We’re in the middle of winter, and that means a greater potential for inclement weather and treacherous roads. That does not mean, however, that you can’t ride at all during the winter, it simply means that, as with four-wheeled vehicles, you simply have to pay that much more attention to road conditions and be judicious when you travel on your motorcycle.
If travel on potentially troublesome motorways is unavoidable, it helps to do two important things: wear your riding gear, and invest time in tyre maintenance.
Maintaining Your Tyres
It’s important to consider the following when it comes to maintenance on your bike tyres:
Tyre Pressure. Proper tire pressure means your tread doesn’t prematurely wear out. Know your bike’s tyre pressure backwards and forwards when changing tyres, and have your tyres inspected regularly for any issues (including punctures), and replace old tyre valves as leaky valves can be problematic.
Adequate Tread. Even if you keep up with all other aspects of tyre maintenance, tyres will show normal signs of wear over time. This is particularly important to manage in the winter, as you are on only two wheels, with fewer road contact points than if you were driving a four-wheeled vehicle.
Riding Warm In The Cold
You might not think that keeping warm whilst riding has anything to do with paying attention to icy roads, but it does. You can know the basics of navigating slick surfaces (use ultra-gentle inputs and avoid braking hard, etc), but unless you are properly warmed up, you are bound to experience issues with being able to grip your handlebars, much less operate the bike safely.
Riding warm gives you the ability to keep your focus on safety, rather than on how cold you are otherwise. Items to consider include thermal underwear as well as lined gloves, in addition to jackets that not only wick away moisture but remain flexible in the cold. Leather does keep you warm, but only to a certain point if you know you’ll be heading into truly cold weather, as leather tends to become stiff.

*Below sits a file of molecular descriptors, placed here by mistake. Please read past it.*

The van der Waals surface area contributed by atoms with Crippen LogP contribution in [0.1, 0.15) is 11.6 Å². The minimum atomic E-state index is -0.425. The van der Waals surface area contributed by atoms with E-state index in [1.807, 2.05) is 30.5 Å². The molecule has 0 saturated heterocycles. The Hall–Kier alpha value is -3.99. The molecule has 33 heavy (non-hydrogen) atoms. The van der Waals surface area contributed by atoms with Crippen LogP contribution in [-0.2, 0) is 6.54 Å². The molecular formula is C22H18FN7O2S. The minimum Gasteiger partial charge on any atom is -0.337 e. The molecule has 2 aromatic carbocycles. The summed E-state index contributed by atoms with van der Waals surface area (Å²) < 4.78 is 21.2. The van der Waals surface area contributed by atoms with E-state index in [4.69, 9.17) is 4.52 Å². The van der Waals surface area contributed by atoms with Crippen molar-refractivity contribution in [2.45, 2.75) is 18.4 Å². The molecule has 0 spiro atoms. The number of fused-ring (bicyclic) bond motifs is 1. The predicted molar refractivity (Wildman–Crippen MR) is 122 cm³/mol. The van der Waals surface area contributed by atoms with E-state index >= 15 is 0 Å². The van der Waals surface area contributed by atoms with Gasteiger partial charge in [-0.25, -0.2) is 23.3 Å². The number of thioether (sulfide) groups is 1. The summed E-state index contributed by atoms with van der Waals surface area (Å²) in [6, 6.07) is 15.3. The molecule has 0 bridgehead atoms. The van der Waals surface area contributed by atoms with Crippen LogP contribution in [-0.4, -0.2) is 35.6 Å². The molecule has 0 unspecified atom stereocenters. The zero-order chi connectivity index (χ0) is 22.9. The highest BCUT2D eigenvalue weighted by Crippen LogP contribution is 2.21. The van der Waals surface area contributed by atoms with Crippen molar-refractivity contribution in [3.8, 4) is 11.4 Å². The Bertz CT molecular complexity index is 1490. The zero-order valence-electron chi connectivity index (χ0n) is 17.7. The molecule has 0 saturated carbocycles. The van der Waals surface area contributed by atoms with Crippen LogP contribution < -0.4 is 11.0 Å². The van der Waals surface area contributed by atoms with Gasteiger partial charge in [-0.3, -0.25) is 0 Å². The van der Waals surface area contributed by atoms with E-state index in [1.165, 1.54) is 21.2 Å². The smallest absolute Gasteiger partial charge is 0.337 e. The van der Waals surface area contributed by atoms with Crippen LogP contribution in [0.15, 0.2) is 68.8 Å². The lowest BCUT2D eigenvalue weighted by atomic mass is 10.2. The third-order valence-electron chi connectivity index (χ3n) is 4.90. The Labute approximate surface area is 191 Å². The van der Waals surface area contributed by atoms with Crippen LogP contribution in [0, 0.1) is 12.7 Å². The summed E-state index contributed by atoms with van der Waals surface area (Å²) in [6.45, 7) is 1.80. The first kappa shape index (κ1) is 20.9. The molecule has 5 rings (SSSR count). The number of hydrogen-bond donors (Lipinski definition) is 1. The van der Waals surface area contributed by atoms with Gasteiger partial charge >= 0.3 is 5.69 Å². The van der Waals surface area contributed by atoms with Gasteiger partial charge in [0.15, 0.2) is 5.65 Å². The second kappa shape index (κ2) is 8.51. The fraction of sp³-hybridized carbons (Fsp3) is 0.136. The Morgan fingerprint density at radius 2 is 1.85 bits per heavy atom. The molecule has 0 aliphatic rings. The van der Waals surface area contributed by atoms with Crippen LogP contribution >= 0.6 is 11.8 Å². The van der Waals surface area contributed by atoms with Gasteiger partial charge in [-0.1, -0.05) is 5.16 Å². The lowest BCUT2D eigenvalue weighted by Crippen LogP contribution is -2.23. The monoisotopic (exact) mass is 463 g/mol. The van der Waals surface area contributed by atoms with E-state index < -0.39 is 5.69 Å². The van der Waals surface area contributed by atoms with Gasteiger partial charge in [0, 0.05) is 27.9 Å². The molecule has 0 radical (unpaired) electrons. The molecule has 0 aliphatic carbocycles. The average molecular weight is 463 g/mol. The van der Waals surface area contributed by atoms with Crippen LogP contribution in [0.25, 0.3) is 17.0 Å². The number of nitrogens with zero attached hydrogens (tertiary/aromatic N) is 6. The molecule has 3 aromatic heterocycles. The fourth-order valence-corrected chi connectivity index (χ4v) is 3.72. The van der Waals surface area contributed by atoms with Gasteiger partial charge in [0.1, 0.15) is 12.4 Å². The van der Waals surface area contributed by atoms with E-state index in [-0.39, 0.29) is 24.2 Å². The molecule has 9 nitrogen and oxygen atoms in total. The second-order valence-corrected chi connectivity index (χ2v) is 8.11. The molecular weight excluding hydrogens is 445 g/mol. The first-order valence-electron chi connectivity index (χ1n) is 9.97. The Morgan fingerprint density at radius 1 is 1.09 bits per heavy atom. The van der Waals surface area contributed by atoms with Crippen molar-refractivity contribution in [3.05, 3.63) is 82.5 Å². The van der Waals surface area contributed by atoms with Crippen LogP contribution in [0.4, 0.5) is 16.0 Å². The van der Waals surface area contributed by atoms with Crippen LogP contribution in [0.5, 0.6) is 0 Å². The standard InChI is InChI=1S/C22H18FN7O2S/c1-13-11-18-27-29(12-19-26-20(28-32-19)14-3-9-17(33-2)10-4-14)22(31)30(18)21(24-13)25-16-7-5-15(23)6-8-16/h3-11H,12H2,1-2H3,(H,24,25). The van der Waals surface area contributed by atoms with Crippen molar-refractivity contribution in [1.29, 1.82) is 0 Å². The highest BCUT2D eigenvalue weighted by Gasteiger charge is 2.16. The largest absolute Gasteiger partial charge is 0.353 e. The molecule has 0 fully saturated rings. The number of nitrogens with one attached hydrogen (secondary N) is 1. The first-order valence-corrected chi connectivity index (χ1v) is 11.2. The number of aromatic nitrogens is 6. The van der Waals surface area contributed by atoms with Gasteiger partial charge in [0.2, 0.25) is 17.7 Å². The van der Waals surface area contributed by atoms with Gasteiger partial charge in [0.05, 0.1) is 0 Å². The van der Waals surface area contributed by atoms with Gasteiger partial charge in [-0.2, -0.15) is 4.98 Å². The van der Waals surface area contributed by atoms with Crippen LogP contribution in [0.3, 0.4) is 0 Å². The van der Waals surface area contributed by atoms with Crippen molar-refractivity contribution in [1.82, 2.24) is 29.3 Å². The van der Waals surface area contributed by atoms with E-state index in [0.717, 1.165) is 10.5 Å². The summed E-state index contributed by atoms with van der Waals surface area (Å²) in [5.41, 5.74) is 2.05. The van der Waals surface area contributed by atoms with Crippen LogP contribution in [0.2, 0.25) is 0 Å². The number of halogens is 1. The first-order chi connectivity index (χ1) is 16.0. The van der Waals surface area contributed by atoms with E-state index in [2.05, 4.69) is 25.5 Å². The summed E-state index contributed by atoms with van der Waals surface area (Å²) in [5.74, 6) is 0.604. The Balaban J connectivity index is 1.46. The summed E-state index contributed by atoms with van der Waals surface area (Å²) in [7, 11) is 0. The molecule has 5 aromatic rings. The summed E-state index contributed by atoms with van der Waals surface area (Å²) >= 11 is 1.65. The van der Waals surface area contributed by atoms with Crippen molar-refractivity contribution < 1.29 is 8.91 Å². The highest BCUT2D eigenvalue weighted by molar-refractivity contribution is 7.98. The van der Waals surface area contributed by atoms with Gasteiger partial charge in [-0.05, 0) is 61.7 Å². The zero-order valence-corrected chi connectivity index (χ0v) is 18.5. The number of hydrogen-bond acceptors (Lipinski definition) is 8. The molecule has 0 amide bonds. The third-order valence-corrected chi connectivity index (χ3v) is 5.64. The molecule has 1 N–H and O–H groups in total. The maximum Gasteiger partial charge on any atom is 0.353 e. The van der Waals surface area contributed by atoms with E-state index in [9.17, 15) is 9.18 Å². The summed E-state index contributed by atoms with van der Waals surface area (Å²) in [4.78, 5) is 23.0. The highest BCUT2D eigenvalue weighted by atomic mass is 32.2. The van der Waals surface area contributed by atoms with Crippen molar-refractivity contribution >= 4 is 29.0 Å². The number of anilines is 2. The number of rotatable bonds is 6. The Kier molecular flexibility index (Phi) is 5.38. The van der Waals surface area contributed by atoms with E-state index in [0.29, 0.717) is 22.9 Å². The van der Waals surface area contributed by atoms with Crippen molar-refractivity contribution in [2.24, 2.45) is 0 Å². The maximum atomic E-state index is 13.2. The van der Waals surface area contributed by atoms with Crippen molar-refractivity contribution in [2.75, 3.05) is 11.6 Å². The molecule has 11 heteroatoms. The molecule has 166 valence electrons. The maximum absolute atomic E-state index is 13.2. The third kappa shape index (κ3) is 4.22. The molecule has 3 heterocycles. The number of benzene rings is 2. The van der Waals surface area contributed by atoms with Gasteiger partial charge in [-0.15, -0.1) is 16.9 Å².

Additionally, if you find yourself getting truly cold despite your best precautions, find someplace to get warm like a pub or a hotel as hypothermia can set in quite easily if the windchill is low enough. Just be sure not to drink alcohol or coffee. Yes, they warm you up quickly, but they can actually contribute to your being colder than before you got off your bike. And alcohol will impair your judgment on top of everything else.
If this is your first winter on a motorcycle, you’ll want to get a nice mental ‘database’ started in your head of what conditions to watch for, road-wise.
Ice on roads doesn’t just form on bridges, though that’s a common area to watch out for. Depending on where you ride most often, or where you’re planning to ride, keep an eye out for any spot where there are trees on either side of the road. Trees block the wind, so not only might you find packed snow here, but black ice underneath.
Additionally, if you live in truly hilly or mountainous areas, altitude makes a difference in the formation of icy spots, so if the weather’s clear further down, naturally, it can be treacherous closer to the top. If you’re on a road on a high hill, get to a lower altitude as quickly and safely as possible. Also, sand or salt spread on the road, particularly in tight corners, can be as treacherous as the ice you’re watching out for, just because you have that much less tyre surface area touching the road.
It’s easy to think ‘no, I won’t ride in the winter, it’s too dangerous,’ and store your bike away until spring. However, if you do that, you won’t gain the experience needed in the event it is absolutely necessary to take your bike out in the cold weather, to say nothing of the potential bracing fun it can be to ride when there’s a nip in the air and a winter wonderland to take in along your journey.